Why Authors Need Literary Agents

A few years ago, after I had collected about twenty-five stories for my anthology, Project Keepsake, I began looking for a publisher. I crafted a killer query letter and sent it out to about twenty publishers I selected from the pages of my thick Writers Market guide.

“Sorry, we’re going to pass on your project,” most of the replies noted. Other publishers said, “We only review works by agented authors with strong platforms.”

I had a pretty strong platform, but I did not have an agent. So, I shifted gears and began looking for a literary agent—not just any literary agent, I wanted a literary agent with Mary Tyler Moore spunk.

I got no after no, and then, I heard back from Jeanie Loiacono (www.loiaconoliteraryagency.com).

“I really love this and think I can find a publisher for it,” she said. “How long will it take for you to collect enough stories about keepsakes to fill an entire book?”

She was kind, interested, and experienced. After I collected the other stories, I sent her my draft manuscript, and she sent a contract outlining her services and compensation. I signed it.

Jeanie Loiacono

Jeanie Loiacono is a literary agent. Visit her website at www.loiaconoliteraryagency.com.

My friends and family members didn’t understand why I needed a literary agent, and so I found myself frequently explaining the role of literary agents in the world of writing, publishing, and selling books. In case you are wondering, here are a few things literary agents do.

  • LITERARY AGENTS SEND OUT MANUSCRIPTS TO REPUTABLE PUBLISHING HOUSES. Jeanie is well-connected in the publishing world and knows the key players at several publishing companies. Publishers open her email messages and take her endorsements seriously. She knows the people in the industry who may be interested in particular projects and doesn’t waste time sending manuscripts to publishers who won’t care.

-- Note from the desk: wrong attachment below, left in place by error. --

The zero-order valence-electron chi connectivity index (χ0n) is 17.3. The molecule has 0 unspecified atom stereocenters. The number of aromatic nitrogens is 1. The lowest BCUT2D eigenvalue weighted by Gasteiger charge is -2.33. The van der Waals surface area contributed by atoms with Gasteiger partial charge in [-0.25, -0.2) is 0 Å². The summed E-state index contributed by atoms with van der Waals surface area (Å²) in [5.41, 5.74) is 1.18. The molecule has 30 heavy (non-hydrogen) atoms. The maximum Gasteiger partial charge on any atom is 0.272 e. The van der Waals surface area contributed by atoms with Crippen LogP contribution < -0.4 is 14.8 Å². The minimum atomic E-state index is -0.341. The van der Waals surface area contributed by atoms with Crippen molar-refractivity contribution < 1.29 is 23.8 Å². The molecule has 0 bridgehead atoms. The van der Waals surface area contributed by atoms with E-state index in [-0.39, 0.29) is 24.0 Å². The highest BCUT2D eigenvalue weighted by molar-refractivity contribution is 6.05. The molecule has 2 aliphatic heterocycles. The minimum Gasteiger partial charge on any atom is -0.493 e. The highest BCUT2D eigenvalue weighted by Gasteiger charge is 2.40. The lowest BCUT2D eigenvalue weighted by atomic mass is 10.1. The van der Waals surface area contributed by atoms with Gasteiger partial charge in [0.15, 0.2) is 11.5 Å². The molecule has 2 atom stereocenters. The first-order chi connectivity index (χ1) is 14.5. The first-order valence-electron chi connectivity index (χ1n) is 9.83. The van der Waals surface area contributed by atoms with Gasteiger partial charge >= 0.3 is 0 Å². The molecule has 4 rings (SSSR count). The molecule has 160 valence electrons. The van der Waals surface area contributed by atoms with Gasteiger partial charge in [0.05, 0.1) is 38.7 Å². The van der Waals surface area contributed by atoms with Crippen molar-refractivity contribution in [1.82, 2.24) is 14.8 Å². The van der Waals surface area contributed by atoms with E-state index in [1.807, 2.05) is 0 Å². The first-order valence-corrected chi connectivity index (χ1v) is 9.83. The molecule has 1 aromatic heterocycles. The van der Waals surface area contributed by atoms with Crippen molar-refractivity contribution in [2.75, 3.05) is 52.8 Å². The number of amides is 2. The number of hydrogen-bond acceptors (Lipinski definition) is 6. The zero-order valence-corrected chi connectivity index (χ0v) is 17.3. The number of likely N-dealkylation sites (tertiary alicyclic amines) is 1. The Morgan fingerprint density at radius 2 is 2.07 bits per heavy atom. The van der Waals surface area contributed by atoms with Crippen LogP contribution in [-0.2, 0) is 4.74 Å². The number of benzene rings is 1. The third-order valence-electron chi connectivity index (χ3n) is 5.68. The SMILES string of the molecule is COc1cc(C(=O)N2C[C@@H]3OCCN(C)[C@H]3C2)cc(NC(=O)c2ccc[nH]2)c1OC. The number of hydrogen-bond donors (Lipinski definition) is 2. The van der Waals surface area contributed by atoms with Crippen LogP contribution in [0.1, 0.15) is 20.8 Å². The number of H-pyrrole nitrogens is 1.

• LITERARY AGENTS ALLOW WRITERS TO WRITE. Before I found Jeanie, I spent hours each day researching publishers and crafting tailored query letters. Even when I wasn’t scouring the Internet or the pages of my Writers Market, my mind was preoccupied. Finding a publisher was more time consuming than I had ever imagined, and it interfered with my job as a freelance writer. Jeanie lifted the burden of finding a publisher from my shoulders and allowed me to get back to writing (and making money). Handing the task of finding a publisher to her was freeing, and a smart business decision.
  • LITERARY AGENTS SHIELD WRITERS FROM THE GLOOM OF CONSTANT REJECTION. Rejection is par for the course. Jeanie sent my manuscript to dozens of publishers, fielded the rejections and negative remarks, and continued to move forward without losing hope.
  • LITERARY AGENTS SEND PROGRESS REPORTS TO AUTHORS. Every other week, Jeanie sent me a detailed spreadsheet listing all publishers and contacts she had sent my manuscript to, along with comments and status notes. She kept me well informed during the process.
  • LITERARY AGENTS NEGOTIATE THE TERMS OF PUBLISHING CONTRACTS. I’m not a lawyer. The legal jargon of the contract was a little confusing to me, and I certainly didn’t know the going royalty schedule for first-time authors. Jeanie knew what to look for in the contract and fought for the best possible deal for me.
  • LITERARY AGENTS CELEBRATE SUCCESS WITH THE AUTHORS THEY REPRESENT. Jeanie was genuinely happy for me when she found a publisher (Native Ink Press) for Project Keepsake. She basked in the sunshine with me that day.
  • LITERARY AGENTS HELP WITH PROMOTION. Jeanie didn’t stop advocating for me and my book after she landed my book deal. She posted reviews on Amazon and other online bookseller sites. She tweeted about my book. She shared information about my events on Facebook and on her website. She wants the authors she represents to succeed, and so she helps us. She is a champion for her authors.

Sure, Jeanie and other literary agents work on commission, but what Jeanie Loiacono did for me far outweighs the meager monetary compensation she gained from my project. I had hoped Project Keepsake would skyrocket up the bestseller list and make Jeanie (and all of us involved) a small fortune, but that didn’t happen. I promoted and peddled books like a mad woman, but we didn’t make it to the Today show. Through it all, Jeanie never complained. That’s just not her nature. She continued to press forward with optimism and spunk, and that’s what makes her a great literary agent.

To learn more about Project Keepsake, visit the website at www.ProjectKeepsake.com.

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